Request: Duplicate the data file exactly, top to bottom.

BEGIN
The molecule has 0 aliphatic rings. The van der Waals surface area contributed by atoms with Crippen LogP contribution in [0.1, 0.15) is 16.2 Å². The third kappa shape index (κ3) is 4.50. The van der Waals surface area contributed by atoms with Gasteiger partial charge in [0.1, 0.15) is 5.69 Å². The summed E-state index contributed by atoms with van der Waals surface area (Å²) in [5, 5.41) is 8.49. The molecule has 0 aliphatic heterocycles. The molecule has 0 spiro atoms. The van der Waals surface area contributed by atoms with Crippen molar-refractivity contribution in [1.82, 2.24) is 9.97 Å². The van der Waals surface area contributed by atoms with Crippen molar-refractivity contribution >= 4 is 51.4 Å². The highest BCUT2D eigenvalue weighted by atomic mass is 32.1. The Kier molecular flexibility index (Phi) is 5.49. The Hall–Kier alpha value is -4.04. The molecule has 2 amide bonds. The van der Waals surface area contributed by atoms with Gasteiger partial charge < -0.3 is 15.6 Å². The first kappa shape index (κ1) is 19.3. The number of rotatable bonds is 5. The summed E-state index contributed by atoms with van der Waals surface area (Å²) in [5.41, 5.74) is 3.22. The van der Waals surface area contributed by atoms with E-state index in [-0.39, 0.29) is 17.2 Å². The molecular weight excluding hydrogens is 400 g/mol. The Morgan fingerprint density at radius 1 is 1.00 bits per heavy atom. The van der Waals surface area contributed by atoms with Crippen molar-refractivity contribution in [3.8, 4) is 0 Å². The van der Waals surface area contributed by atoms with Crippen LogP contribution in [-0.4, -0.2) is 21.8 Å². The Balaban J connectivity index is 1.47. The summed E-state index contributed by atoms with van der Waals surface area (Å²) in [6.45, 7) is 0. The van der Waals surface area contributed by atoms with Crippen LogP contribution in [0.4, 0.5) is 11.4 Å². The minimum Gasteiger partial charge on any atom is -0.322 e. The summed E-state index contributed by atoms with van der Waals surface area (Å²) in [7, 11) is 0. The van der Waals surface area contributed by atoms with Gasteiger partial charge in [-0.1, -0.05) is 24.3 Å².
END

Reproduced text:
The molecule has 0 aliphatic rings. The van der Waals surface area contributed by atoms with Crippen LogP contribution in [0.1, 0.15) is 16.2 Å². The third kappa shape index (κ3) is 4.50. The van der Waals surface area contributed by atoms with Gasteiger partial charge in [0.1, 0.15) is 5.69 Å². The summed E-state index contributed by atoms with van der Waals surface area (Å²) in [5, 5.41) is 8.49. The molecule has 0 aliphatic heterocycles. The molecule has 0 spiro atoms. The van der Waals surface area contributed by atoms with Crippen molar-refractivity contribution in [1.82, 2.24) is 9.97 Å². The van der Waals surface area contributed by atoms with Crippen molar-refractivity contribution >= 4 is 51.4 Å². The highest BCUT2D eigenvalue weighted by atomic mass is 32.1. The Kier molecular flexibility index (Phi) is 5.49. The Hall–Kier alpha value is -4.04. The molecule has 2 amide bonds. The van der Waals surface area contributed by atoms with Gasteiger partial charge < -0.3 is 15.6 Å². The first kappa shape index (κ1) is 19.3. The number of rotatable bonds is 5. The summed E-state index contributed by atoms with van der Waals surface area (Å²) in [5.41, 5.74) is 3.22. The van der Waals surface area contributed by atoms with E-state index in [-0.39, 0.29) is 17.2 Å². The molecular weight excluding hydrogens is 400 g/mol. The Morgan fingerprint density at radius 1 is 1.00 bits per heavy atom. The van der Waals surface area contributed by atoms with Crippen molar-refractivity contribution in [3.8, 4) is 0 Å². The van der Waals surface area contributed by atoms with Crippen LogP contribution in [-0.4, -0.2) is 21.8 Å². The Balaban J connectivity index is 1.47. The summed E-state index contributed by atoms with van der Waals surface area (Å²) in [6.45, 7) is 0. The van der Waals surface area contributed by atoms with Crippen LogP contribution in [0.4, 0.5) is 11.4 Å². The minimum Gasteiger partial charge on any atom is -0.322 e. The summed E-state index contributed by atoms with van der Waals surface area (Å²) in [7, 11) is 0. The van der Waals surface area contributed by atoms with Gasteiger partial charge in [-0.1, -0.05) is 24.3 Å².